The tribe of Karbouli, who has been accused by the defense minister of using blackmail in his efforts to make deals, did not take long to reply to the Obeidi tribe’s escalation. The elders of Karbouli’s tribe held a press conference to deny the charges made by Obeidi against their “son” Karbouli and announce that they would stand firmly against anyone who dares to attack one of their members.
Iraqi writer and journalist Omar al-Shaher, known for his analysis of the affairs of the Sunni-dominated Iraqi provinces, explained to Al-Monitor why politicians, particularly from the Sunni community, turn to their tribes for support.
He said, “There is no longer a major Sunni political bloc able to provide protection to Sunni politicians. After the disintegration of the Iraqi National Forces Alliance, the largest Sunni alliance in parliament — to which Obeidi and Karbouli are affiliated — and the grinding conflicts between the alliance’s components, a politician can only find shelter in his tribe.”
He added, “The Sunni politicians who know that they have influence on the street must have an alternative to the political alliances that [once] ensured their survival in office. The tribes emerged as an alternative.”
He downplayed the tribes' potential influence, saying, “I do not think that tribes will have an important or permanent [political] role. There are no large and cohesive tribes that have entered the political scene. Rather, there are only small tribes whose roles are temporary.”
While Shaher was optimistic about the future of the tribes in the political process, Jassour was less so, stating, “The tribe’s direct intervention in political affairs strengthens its role and promotes the sense of belonging to this tribe by its members and those who believe in its power, enabling it to become a strong alternative to the authority of the national law.”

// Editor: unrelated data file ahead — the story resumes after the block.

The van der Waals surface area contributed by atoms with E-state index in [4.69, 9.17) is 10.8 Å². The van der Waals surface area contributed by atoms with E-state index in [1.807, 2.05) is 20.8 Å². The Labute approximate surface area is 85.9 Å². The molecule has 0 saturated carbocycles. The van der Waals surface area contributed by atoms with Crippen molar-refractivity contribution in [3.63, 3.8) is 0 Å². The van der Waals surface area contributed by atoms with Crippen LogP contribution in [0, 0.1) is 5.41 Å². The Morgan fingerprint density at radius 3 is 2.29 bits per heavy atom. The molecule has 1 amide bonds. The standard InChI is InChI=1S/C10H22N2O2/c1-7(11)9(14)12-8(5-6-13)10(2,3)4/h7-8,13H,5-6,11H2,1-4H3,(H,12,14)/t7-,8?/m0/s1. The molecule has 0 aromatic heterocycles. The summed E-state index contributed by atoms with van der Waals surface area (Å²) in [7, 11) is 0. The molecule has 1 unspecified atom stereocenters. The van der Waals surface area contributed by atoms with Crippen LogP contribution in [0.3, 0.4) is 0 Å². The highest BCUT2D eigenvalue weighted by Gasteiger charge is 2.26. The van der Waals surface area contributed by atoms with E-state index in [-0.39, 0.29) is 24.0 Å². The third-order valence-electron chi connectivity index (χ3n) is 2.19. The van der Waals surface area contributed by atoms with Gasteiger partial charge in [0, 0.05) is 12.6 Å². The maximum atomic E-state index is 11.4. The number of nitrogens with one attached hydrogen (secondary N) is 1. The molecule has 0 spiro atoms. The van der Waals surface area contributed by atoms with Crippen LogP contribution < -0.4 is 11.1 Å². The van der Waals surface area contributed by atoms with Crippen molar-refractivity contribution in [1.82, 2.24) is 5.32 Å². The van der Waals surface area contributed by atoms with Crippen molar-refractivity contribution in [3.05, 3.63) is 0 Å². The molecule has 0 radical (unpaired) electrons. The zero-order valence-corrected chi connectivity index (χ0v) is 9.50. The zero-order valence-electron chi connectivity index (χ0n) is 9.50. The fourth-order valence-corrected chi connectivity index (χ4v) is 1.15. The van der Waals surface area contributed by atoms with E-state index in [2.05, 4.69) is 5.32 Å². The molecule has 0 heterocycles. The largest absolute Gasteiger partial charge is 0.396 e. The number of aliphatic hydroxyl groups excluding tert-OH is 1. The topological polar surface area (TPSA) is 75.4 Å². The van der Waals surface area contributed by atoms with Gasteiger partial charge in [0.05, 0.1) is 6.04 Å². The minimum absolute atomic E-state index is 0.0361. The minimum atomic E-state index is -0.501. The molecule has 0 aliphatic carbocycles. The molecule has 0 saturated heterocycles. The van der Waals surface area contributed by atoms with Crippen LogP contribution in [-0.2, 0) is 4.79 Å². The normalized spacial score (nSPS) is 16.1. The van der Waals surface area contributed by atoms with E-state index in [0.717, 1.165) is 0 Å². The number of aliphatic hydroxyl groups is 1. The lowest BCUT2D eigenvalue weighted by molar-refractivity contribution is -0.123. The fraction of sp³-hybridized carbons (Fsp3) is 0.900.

Jassour expressed concern that tribal authorities may aspire to a major role in various political events such as elections. He said rule of law is being undermined as a result of interference by multiple authorities, including tribes.
He also said he fears the tribes would support corrupt politicians from among their members. He said, “This means that no matter how corrupt a politician is, he will find those who defend him and protect his corruption, which would encourage him to become even more corrupt and to disregard any opposition.”
Indeed, many of the tribal authorities' customs are inconsistent with democratic laws, and one may say that tribes do not believe in laws at all, since they do not rely on them but rather their own customs to manage the affairs of their members.
Resorting to tribes to resolve political differences undermines the law, and prompts Iraqi citizens to withdraw into tribalism. Why would the citizens respect the rule of law while two of the top politicians in the executive and legislative branches are solving their disputes among their tribes?